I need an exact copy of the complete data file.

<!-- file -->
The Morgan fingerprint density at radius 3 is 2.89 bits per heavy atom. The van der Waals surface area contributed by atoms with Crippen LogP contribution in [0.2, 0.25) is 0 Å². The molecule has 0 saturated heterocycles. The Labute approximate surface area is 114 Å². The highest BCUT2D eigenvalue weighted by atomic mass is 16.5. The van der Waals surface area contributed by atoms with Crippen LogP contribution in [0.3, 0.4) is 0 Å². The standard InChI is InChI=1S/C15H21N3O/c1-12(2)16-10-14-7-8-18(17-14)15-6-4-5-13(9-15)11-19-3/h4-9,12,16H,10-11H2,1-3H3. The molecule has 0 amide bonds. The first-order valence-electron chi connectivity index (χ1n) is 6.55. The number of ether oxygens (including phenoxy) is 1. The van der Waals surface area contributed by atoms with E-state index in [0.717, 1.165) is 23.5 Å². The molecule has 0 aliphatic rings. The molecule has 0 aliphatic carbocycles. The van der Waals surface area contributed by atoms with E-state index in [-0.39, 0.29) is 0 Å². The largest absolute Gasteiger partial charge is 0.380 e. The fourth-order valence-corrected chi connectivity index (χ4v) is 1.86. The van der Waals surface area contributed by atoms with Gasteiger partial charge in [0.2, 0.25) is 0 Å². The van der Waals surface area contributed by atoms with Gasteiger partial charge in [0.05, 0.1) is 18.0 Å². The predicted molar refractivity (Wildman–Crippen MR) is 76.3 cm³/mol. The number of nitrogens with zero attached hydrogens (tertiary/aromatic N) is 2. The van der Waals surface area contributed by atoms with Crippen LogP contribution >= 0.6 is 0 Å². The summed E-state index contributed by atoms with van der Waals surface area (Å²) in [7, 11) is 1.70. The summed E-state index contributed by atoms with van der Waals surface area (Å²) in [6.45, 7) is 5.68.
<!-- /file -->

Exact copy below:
The Morgan fingerprint density at radius 3 is 2.89 bits per heavy atom. The van der Waals surface area contributed by atoms with Crippen LogP contribution in [0.2, 0.25) is 0 Å². The molecule has 0 saturated heterocycles. The Labute approximate surface area is 114 Å². The highest BCUT2D eigenvalue weighted by atomic mass is 16.5. The van der Waals surface area contributed by atoms with Crippen LogP contribution in [0.3, 0.4) is 0 Å². The standard InChI is InChI=1S/C15H21N3O/c1-12(2)16-10-14-7-8-18(17-14)15-6-4-5-13(9-15)11-19-3/h4-9,12,16H,10-11H2,1-3H3. The molecule has 0 amide bonds. The first-order valence-electron chi connectivity index (χ1n) is 6.55. The number of ether oxygens (including phenoxy) is 1. The van der Waals surface area contributed by atoms with E-state index in [0.717, 1.165) is 23.5 Å². The molecule has 0 aliphatic rings. The molecule has 0 aliphatic carbocycles. The van der Waals surface area contributed by atoms with E-state index in [-0.39, 0.29) is 0 Å². The largest absolute Gasteiger partial charge is 0.380 e. The fourth-order valence-corrected chi connectivity index (χ4v) is 1.86. The van der Waals surface area contributed by atoms with Gasteiger partial charge in [0.2, 0.25) is 0 Å². The van der Waals surface area contributed by atoms with Gasteiger partial charge in [0.05, 0.1) is 18.0 Å². The predicted molar refractivity (Wildman–Crippen MR) is 76.3 cm³/mol. The number of nitrogens with zero attached hydrogens (tertiary/aromatic N) is 2. The van der Waals surface area contributed by atoms with Crippen LogP contribution >= 0.6 is 0 Å². The summed E-state index contributed by atoms with van der Waals surface area (Å²) in [7, 11) is 1.70. The summed E-state index contributed by atoms with van der Waals surface area (Å²) in [6.45, 7) is 5.68.